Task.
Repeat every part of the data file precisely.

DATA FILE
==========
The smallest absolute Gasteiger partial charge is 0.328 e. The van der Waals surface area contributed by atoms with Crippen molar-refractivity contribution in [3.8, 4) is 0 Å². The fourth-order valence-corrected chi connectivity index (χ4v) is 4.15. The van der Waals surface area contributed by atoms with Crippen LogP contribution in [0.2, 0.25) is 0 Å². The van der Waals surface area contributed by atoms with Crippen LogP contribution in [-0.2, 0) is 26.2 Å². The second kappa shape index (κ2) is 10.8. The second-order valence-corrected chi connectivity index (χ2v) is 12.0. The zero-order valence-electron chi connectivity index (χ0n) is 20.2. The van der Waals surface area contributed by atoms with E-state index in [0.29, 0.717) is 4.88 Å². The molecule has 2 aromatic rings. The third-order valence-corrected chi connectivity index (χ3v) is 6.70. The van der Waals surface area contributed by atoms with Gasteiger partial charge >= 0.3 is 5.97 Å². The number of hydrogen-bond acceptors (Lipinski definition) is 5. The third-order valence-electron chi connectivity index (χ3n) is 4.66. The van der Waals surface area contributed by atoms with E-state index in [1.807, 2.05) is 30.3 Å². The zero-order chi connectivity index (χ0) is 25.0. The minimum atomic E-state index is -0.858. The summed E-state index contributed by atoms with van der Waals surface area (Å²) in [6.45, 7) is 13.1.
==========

The smallest absolute Gasteiger partial charge is 0.328 e. The van der Waals surface area contributed by atoms with Crippen molar-refractivity contribution in [3.8, 4) is 0 Å². The fourth-order valence-corrected chi connectivity index (χ4v) is 4.15. The van der Waals surface area contributed by atoms with Crippen LogP contribution in [0.2, 0.25) is 0 Å². The van der Waals surface area contributed by atoms with Crippen LogP contribution in [-0.2, 0) is 26.2 Å². The second kappa shape index (κ2) is 10.8. The second-order valence-corrected chi connectivity index (χ2v) is 12.0. The zero-order valence-electron chi connectivity index (χ0n) is 20.2. The van der Waals surface area contributed by atoms with E-state index in [0.29, 0.717) is 4.88 Å². The molecule has 2 aromatic rings. The third-order valence-corrected chi connectivity index (χ3v) is 6.70. The van der Waals surface area contributed by atoms with Gasteiger partial charge >= 0.3 is 5.97 Å². The number of hydrogen-bond acceptors (Lipinski definition) is 5. The third-order valence-electron chi connectivity index (χ3n) is 4.66. The van der Waals surface area contributed by atoms with E-state index in [1.807, 2.05) is 30.3 Å². The zero-order chi connectivity index (χ0) is 25.0. The minimum atomic E-state index is -0.858. The summed E-state index contributed by atoms with van der Waals surface area (Å²) in [6.45, 7) is 13.1.